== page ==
Have you ever wondered which cities are up-and-coming and trending? New York, Chicago, Miami, and Los Angeles are the largest major cities in America; however, a couple of these cities—specifically, New York, and Chicago—have a net negative population migration. NerdWallet was able to compile the internal migration data for the entire country. Some of the data, such as with New York and Chicago, may surprise you.
In this article, we’re going to talk about where people are moving from and moving to. We’ll even get into average and owning costs within the cities these people are moving from and moving to. Finally, we’ll detail the methodology that NerdWallet used to put together their information.
Featured Data and Information
Let’s start with the big winners when it comes to population moves: Tampa and Phoenix. These two cities have gone from large to major cities, partly because of the massive influx of new residents. Elizabeth Renter of NerdWallet writes, “the Tampa, Florida, and Phoenix metro areas had the highest share of out-of-state newcomers who were homeowners (41%), compared with an average of 32% among all metros analyzed”.
Tampa has a yearly net migration of 48,905. 147,503 are newcomers to the city and 98,598 people move away, on average. Phoenix, on the other hand, has a yearly net migration of 88,942. 219,938 are newcomers to the city and 130,996 people move away, on average. Clearly, there’s more movement in and out of Phoenix but Tampa has plenty of action as well.
Renting and Owning
The total cost to rent or own is an important factor in choosing to move to a certain area. What’s even more important, however, is the percentage of income needed to rent or own.
Elizabeth Renter writes, “Homeowners with a mortgage spent 18-22% of their household income on ownership costs in most of the metros examined while renters spent 30-33%. In all of the metros analyzed, the median homeowner income was more than twice the median renter income.”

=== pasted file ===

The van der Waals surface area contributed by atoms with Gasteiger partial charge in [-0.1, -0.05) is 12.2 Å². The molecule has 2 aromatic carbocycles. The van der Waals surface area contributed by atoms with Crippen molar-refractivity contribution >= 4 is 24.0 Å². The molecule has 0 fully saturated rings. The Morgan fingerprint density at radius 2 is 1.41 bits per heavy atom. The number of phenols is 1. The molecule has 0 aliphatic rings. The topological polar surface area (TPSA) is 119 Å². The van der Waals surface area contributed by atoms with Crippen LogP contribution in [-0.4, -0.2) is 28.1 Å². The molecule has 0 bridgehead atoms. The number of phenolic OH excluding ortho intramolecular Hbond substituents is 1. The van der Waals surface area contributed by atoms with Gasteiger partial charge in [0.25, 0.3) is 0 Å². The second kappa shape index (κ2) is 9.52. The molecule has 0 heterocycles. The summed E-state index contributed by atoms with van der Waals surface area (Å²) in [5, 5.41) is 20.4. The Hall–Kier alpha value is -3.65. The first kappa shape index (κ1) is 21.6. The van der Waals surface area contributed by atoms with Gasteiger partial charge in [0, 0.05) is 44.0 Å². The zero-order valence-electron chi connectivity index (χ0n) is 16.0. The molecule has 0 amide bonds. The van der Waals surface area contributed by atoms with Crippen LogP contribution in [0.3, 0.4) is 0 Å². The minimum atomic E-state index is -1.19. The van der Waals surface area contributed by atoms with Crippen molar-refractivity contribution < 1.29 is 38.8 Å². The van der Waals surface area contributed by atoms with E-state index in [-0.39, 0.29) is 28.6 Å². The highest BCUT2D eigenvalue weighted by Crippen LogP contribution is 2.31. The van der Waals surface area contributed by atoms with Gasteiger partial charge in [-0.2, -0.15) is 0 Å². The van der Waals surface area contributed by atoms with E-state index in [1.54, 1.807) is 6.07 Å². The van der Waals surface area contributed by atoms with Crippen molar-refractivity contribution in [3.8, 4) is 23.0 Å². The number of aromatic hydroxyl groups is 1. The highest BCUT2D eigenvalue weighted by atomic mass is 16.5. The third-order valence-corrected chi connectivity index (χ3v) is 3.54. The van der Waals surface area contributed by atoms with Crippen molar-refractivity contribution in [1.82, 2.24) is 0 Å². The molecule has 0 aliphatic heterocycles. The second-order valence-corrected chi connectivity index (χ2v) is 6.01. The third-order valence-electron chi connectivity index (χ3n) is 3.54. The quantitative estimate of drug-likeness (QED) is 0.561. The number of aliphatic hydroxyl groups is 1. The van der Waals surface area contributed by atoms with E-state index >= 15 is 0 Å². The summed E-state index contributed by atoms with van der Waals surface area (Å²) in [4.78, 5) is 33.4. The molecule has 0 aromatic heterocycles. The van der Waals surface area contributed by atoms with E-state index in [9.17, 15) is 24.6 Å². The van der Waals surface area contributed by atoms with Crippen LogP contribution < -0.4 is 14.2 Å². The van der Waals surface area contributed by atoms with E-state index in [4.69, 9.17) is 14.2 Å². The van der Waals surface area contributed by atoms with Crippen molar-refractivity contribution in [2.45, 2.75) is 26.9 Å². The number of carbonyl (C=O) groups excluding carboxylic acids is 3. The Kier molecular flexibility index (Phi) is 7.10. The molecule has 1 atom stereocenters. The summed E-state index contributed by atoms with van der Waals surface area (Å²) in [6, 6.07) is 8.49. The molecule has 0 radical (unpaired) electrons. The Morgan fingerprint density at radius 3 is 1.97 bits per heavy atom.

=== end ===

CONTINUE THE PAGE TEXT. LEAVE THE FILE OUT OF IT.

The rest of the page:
If this were the only data needed, it’s clearly a better decision to own rather than rent. After all, why would someone pay 30-33% of their income on housing when they would only have to pay 18-22%?
Let’s examine some major cities where owning and renting costs the least as a percentage of total income. We can start with the Charlotte Metropolitan Area. Here it costs an average of 18% to own and an average of 29% to rent as a percentage of income. What about the St. Louis area? Here, it costs an average of 18% to own and an average of 30% to rent as a percentage of income. The Minneapolis area is another major city where people are getting their bang for their buck. There, it costs an average of 19% to own and an average of 29% to rent as a percentage of income.
Methodology in Obtaining Data
NerdWallet was able to create a table and a map based on the data they used. The data actually comes from more than one source. Information from the Home Buyer survey, the American Community Survey, the American Housing Survey, and the U.S. Census Bureau was used.
Elizabeth Renter writes, “NerdWallet’s Home Buyer survey was conducted online within the U.S. among 2,029 U.S. adults ages 18 and older by The Harris Poll from Jan. 16-18, 2019. Migration data comes from the 2012-2016 American Community Survey five-year estimates and approximates the number of people who moved for any one-year period within that period. As defined by the U.S. Census Bureau, monthly housing costs for homeowners include all mortgage, home equity loan, real estate taxes, insurance, utility and fuel payments.”
NerdWallet, therefore, used four sources to put together their comprehensive housing and migration analysis.
Lastly, let’s take a look at NerdWallet’s interactive migration map. The following major cities are included:
- Los Angeles
- New York City
- San Antonio
- San Diego
- San Francisco
- St. Louis
- Washington, D.C.
Featured photo by Gordon Johnson on Pixabay
U.S. Migration map is embedded from Nerd Wallet